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What Are Carbohydrates? The Low-Down On Carbs

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What are carbohydrates? What’s considered a low carb diet? What are complex carbs? Welcome to carbohydrates 101! In this post, I answer all of your burning questions about this important macronutrient.

what are carbs?

Hi there! My name is Chantal, and I’m the owner of Ironwild Fitness. I’m also a mom, certified personal trainer, and recovering carb-o-holic. Welcome!

On top of being a fitness blogger, I’m also a personal trainer and certified nutrition coach. Because of that, I wanted to talk more about this site and carbs in general. 

First of all, I don’t want you to have the misconception that I’m anti-carbs. That’s not the case. I would actually describe myself as “pro-carb-education.” 🙂

While a lot of people can benefit from a low-carb diet, I don’t really agree with extreme keto diets and whatnot.

There are so many misconceptions around the topic of carbs, the keto diet, and low-carb living.

Carbs get a bad rap, but mostly because people misunderstand them. 

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So today I want to dispel a few myths about carbs and really dive into the facts. Then you’ll understand more about what I do here and why I occasionally share some carb-loaded recipes!

I’m going to do my best to explain carbs as someone who isn’t a nutritionist or food scientist, so buckle up!

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What are carbohydrates?

Carbohydrates are one of three basic macronutrients that all humans need for a well-functioning body.

(Macronutrients are the three major nutrients that we need in large quantities, whereas micronutrients are needed in small quantities.)

They are a top nutrient needed for energy!

Carbohydrates are needed for you body’s short-term energy stores, and can be quickly turned into energy for immediate use. 

When not used up, carbohydrates ultimately get stored in the body. This is why, in surplus, carbs can often get blamed for weight gain. 

One misconception is that a food is only one type of nutrient. I see a lot of people asking, “What are good examples of carbs?

What foods are carbs?” But the thing is that most foods have more than macronutrient, and pretty much all foods have more than one micronutrient type (vitamins and minerals).

So while you can get some great foods that are “mostly” carbs, they are likely to be a source of protein or fats, too.

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Even if it’s in small amounts. It’s not as black-and-white as it seems. So keep that in mind while considering high-carb foods…they typically have other benefits!

Examples of great sources of carbohydrates include (but aren’t limited to):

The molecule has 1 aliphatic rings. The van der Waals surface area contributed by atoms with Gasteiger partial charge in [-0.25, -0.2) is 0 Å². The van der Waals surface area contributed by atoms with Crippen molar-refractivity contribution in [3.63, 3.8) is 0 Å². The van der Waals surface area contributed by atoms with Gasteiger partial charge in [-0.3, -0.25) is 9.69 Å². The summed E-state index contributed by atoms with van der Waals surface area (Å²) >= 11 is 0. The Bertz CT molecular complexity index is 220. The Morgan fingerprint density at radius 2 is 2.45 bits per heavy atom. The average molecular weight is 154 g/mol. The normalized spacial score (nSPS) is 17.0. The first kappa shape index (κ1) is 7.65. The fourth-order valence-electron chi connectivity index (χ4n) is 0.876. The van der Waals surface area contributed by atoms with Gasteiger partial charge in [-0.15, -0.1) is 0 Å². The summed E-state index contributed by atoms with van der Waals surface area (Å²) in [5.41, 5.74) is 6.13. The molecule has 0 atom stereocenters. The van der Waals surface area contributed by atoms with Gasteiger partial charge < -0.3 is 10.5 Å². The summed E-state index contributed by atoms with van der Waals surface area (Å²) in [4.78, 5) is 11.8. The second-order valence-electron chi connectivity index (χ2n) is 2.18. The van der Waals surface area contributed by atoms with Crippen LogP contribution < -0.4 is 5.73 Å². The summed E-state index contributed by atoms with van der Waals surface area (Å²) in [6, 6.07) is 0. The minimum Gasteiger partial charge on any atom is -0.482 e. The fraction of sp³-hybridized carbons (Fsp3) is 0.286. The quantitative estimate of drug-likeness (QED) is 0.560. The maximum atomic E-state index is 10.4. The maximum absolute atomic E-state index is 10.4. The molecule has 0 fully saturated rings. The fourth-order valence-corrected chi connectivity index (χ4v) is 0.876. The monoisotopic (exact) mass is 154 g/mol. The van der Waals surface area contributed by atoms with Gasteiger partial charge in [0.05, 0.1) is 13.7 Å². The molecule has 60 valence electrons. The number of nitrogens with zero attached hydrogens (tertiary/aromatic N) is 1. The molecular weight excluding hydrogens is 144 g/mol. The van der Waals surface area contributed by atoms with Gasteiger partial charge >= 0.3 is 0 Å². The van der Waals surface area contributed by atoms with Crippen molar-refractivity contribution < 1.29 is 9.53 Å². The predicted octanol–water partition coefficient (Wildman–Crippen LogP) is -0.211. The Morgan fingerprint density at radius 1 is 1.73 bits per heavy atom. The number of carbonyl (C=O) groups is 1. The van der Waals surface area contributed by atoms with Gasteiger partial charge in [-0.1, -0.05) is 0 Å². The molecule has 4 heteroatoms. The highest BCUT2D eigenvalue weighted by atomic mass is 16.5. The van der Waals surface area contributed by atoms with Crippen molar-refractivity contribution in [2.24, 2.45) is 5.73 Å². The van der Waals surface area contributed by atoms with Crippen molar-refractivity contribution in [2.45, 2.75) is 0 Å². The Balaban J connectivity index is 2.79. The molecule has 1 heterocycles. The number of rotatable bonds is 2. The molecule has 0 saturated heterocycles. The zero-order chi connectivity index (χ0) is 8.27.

• Whole grain bread
  • Apples
  • Sweet Potatoes
  • Pasta
  • Bananas
  • Grapes
  • Oatmeal

what are carbohydrates

Types of Carbs

Another thing that many people don’t know is that there are actually two different general types of carbohydrates.

They are referred to as simple (or refined) and complex carbs. (Carbs are also sometimes referred to as sugars and starches.

There are also other, more scientific classifications of carbs & subtypes, but for this purpose, we’ll just stick with simple and complex.)

The main difference between simple carbs and complex carbs is that they digest differently in the body.

With simple carbs, the grains are already partially or fully processed.

Typically, the processing of a grain removes the germ and bran from the kernel. (As in white bread vs. whole grain/wheat bread, where the good stuff is intact.)

Complex carbs typically have more fiber and nutrients since they haven’t been tampered with.

This makes them digest more slowly, which also delivers energy differently. In short, complex carbs typically have more to offer, and as such, are considered healthier.

Fiber is also known to help with digestion and feelings of satiation, so a high-fiber diet can help you stay fit.

*Another thing to note is that refined carbs are often linked up with heavy added sugars and fats. You see this in pastries, candy bars, cakes, and other highly processed foods.

While I could go on about the science about carbohydrates, just know that some definitely are healthier than others.

When in doubt, choose unrefined carbohydrate sources if health is your priority. (Eg. brown rice vs. white rice.)

Related Reading: Beginner List Of Good Fats To Eat

What are net carbs?

You may see some recipes or products displaying the “net carbs” on the packaging or advertising. So what’s the deal with that?

Net carbs is what’s leftover (in grams) once you subtract fiber and blood sugars. Essentially, it’s the difference between total carbs in a given food compared to the amount that the body will actually digest.